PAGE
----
A few months ago I found someone on Craigslist who was selling several Fisher Price toys from the ’60s. I instantly scooped them up and after some light contemplation I had an answer for Kasandra: the theme will be vintage circus. What I ended up with I can’t exactly explain in terms of a theme, hence the bizarre blog title of Turquoise Vintage Circus Jungle Nursery.

I love how the room turned out. It look very little effort to transform what used to be the booze and guns room into a comfortable space to play and care for our son. Due to space constraints, my husband is sharing this room with baby. Stephen lays claim to the closet and the upper part of the cube shelf is his retro music station. But I think it blends well with the rest of the room.

I pride myself in finding good used items, so this room was a relative bargain. All the furniture is from thrift stores, garage sales, or was given to us. Most of the decorations were handcrafted by me, friends and family or were printed off the Internet and put into cheap frames.

We have many meaningful things in this room: a slate that my godmother used when she was a child, my older sister’s teddy bear, friends’ artwork, embroidery that was in my nursery, “A Child’s Garden of Verses” that belonged to my husband’s grandfather, a crib that all four of the kids in my family used, a bookshelf my grandfather made in the ’50s, a homemade sock monkey that belonged to my older brother and photos taken by close friends.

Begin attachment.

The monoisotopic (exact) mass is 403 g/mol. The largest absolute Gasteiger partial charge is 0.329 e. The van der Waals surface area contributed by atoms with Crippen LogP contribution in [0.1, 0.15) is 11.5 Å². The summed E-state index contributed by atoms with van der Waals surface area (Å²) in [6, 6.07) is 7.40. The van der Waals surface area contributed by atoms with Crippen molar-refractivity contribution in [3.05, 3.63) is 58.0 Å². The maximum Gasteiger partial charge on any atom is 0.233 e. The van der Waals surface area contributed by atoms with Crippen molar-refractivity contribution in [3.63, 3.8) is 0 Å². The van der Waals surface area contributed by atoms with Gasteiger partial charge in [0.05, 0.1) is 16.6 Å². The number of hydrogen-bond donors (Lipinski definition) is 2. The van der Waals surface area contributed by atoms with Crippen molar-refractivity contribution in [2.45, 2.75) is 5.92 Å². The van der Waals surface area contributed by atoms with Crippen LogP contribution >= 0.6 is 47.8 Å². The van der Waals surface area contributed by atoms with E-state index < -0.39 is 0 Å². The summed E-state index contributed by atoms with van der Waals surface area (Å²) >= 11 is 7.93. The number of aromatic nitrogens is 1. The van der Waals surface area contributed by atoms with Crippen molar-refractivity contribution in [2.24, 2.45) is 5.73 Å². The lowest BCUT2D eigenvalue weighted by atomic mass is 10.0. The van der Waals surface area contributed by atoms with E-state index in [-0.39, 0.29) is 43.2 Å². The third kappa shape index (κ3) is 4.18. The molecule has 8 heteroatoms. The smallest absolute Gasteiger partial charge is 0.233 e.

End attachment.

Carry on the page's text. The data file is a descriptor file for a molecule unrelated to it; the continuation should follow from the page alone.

The love from our family and friends spans wall to wall. I hope you enjoy these photos as much as I do. Click on a photo to enlarge.

Curtains from Ikea, blanket made by me, crane mobile and paint chip bunting also made by moi, our old garage sale chair and ottoman, my Oriental rug from college

Bookshelf made my my grandfather in the ’50s, thrift store bedside table and lamp

Craigslist vintage toys, slate belonging to my godmother, thrift store toys, new German wooden toys from grandma

Homemade fitted sheet, giant sock monkey and red monkey painting from our friend Ashley, crib made in Sweden and purchased in England for my brother in 1971, wall quilt made by my mom, jungle painting scrounged from a moving van, space-age TV scrounged from a dumpster
From left to right: My childhood bear Bosh, older sister’s bear Beary, new Pooh sitting on vintage telephone bench converted to a toy chest